Qualithoughts by: Joshua Whyte, Student at the University of Bath, United Kingdom
Rugby has always been a traditionally team reliant game but is not a sport particularly familiar in the Philippines – despite the success our National Team has demonstrated since the Philippine Rugby Football Union was formed in 1998. Our rugby union team, nicknamed the ‘Volcanoes’, represents the Philippines in international rugby union and are the current reigning Asian 5 Nations Division 1 champions! By 2014, rugby was being played in 119 countries by 6,684,118 million players!
One Team Culture
You’re all banding together for one common goal. To win the game. You realize it’s a collaborative effort and everyone needs to pull their weight and give every ounce of energy you have to succeed. Much of this can be transferred to the work place. Perhaps you have a financial target. Perhaps you need to fulfill the supply demands of a particular client. You certainly can’t do this on your own. However, if you get everyone on the team to work towards that one common goal, you are sure to succeed with flying colours!
Banter (Sense of humour)
The word “banter” means to exchange playful and friendly teasing remarks and is an essential part to the rugby culture. Often you will find that in the changing rooms or post match that banter is rife between team members. Such a light hearted atmosphere is essential for the work place too. Whilst the most important thing to do is to work, it is also incredibly important to find time to have a breather, relax and lighten the mood with you work mates.
Discipline to do the little things for the big occasion consistently
Every professional rugby player will tell you that for every achievement in the sport, whether it be an individual achievement or a team victory, is never possible if an incredible amount of discipline is involved. They don’t just mean training properly either, but even at home the right amount of sleep, the food they eat even the amount of time spent inactive are all monitored in great detail to achieve optimum levels of fitness. Only then can they begin to think about winning games. For office workers, the same can be applied. How can you say that you’re doing a good job when you don’t prepare for it properly? Spending the whole night working on that presentation of yours is not going to cut it. To succeed during the big occasion, you need to consistently discipline yourself by working, sleeping and relaxing for the right amount of time.
Accountability for mistakes that may cost your team
Not everyone is going to have a wholly successful time when working. In rugby the guy who misses the one tackle quite often costs his team the game. Rugby forces that one person to become accountable and teaches you to accept responsibility for the problems you have caused. Accountability can mean the making or breaking of a person even in the workplace. It is sometimes the only way for a person to reflect on their actions, realize the problems they have caused and change their course in order to become a better employee themselves.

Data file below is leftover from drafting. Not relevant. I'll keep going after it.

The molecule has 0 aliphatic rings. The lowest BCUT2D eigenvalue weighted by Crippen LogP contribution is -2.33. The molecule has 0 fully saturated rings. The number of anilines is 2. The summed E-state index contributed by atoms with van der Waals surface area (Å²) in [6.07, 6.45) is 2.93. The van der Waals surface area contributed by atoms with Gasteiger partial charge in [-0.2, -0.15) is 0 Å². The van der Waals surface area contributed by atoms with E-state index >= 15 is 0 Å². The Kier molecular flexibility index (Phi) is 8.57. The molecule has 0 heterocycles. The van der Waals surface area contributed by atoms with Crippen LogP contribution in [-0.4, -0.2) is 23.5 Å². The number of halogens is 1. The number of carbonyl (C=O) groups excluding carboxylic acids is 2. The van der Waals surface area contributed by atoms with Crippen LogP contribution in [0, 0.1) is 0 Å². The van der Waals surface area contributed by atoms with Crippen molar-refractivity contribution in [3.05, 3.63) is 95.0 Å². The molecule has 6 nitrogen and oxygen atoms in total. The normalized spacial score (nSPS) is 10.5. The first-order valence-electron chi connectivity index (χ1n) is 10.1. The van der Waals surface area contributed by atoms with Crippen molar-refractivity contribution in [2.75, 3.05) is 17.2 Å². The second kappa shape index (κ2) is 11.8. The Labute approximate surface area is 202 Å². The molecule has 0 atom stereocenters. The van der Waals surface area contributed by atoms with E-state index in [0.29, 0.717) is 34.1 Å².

Do the job that no one wants to do for your team
We are often met with challenges in our lives that, when thought about, nobody would really ever want to go through or in fact do. In rugby this happens on more than one occasion. Sometimes the smallest guy on the pitch has no choice but to make the last man tackle against the biggest guy on the field in order to preserve your teams lead in the last minutes of the game. We are all met with different situations in our lives that require a bit more steel and resolve sometimes not for the benefit of us but for the benefit of others. Whether it be having to stay 2 extra hours to finish the balance sheet for your finance team, the work place can very much relate to rugby in much the same way.
Necessary aggression for motivation
Rugby is not rugby unless there is a little bit of competitiveness and aggression involved. It is that tenacity which leads to a more successful performance in a game. The same can be said for the work space. If everything were nice and easy, the competitive edge and willingness to progress further with your work would be lost. A healthy bit of aggression can go a long way even to motivate your staff members to rethink their attitudes and work a bit harder.
Necessary nurturing for motivation
Having said the importance of aggression, a sense of care and nurturing is also required in rugby. Compliments from the coach can go a long way in increasing the confidence of a player and sometimes that is what separates the good players from the truly great ones. This is similar to the workplace. It is part of the managers job to encourage and motivate his or her staff members. When he fails to do this, such as perhaps making them lose confidence, productivity levels can plummet. Like rugby, it is important to give tips, compliments and care to everyone around you to gain healthy levels of confidence.
Sincerity and etiquette post-game/project
Rugby is often known as a hooligans sport played by gentlemen. Anybody who plays a lot of rugby can tell you that after the game, despite the bruises cuts and broken bones experienced during a game, the opposition who was responsible for doing that to you are invited down to the pub for a few drinks. There is so much sincerity and respect shown off the field that this can be translated to the office as well. When all is over and the work is done, enjoy your time with those around you. Spend your time with them and care for them sincerely. This can go a long way in forming lifelong friendships and a fantastically close knit office culture!